Date and Time: Thursday, January 24, 2008 from 8:30 to 10:00 am.
Organic farmers are increasingly relying on crop rotations to solve problems of disease build up, reestablish nutrient balance, and managing certain crop pests. Rotations are also an effective way to increase farm diversity. But the research information on rotations in organic agriculture is still very limited. For the past 4 years, with the assistance of a grant from the USDA Integrated Organic Program , a diverse group of farmers, researchers, extension personnel, and non-profits has formed a network designed to fill this knowledge gap through a series of on-farm trials and analysis of multiple rotational systems. Organic strawberries, where the requirement for rotations is crucial due to soil-borne disease buildup, have been our central focus.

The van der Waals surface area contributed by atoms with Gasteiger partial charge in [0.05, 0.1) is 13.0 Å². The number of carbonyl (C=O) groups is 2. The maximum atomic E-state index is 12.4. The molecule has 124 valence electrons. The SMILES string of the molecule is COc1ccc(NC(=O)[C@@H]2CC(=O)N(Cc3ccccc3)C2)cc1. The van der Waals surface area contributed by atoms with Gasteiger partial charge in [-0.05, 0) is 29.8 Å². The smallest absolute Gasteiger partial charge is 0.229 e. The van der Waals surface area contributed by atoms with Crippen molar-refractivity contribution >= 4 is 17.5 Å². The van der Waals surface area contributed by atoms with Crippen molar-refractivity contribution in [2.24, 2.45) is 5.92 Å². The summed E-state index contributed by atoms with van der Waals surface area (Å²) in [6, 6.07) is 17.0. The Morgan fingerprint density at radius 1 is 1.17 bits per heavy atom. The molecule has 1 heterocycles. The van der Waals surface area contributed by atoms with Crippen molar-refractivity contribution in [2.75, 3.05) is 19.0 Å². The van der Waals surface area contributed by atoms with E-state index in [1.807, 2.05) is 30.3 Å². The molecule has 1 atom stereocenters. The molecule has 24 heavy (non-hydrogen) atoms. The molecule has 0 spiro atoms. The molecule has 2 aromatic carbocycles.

Join us and learn about the agroecological basis for crop rotations, recent research findings in organic strawberries and vegetables, economics of organic crop rotation, and growers’ perspectives.
Facilitator: Richard Smith, UCCE, Monterey County, CA
Titles and Presenters:
- Organic Strawberry and Vegetable Production: Rotation, Rotation, Rotation…
Stephen R. Gliessman, UC Santa Cruz, CA
- Plant Disease Considerations Steven T. Koike, UCCE, Monterey County, CA
- A Five-Year Organic Strawberry/Vegetable Rotation Experiment on Central Coastal California Joji Muramoto, UC Santa Cruz, CA
- Economic Implications Karen Klonsky, UC Davis, CA
- A Grower’s Perspectives on Organic Strawberry/Vegetable Rotation Steve Pedersen, High Ground Organics, CA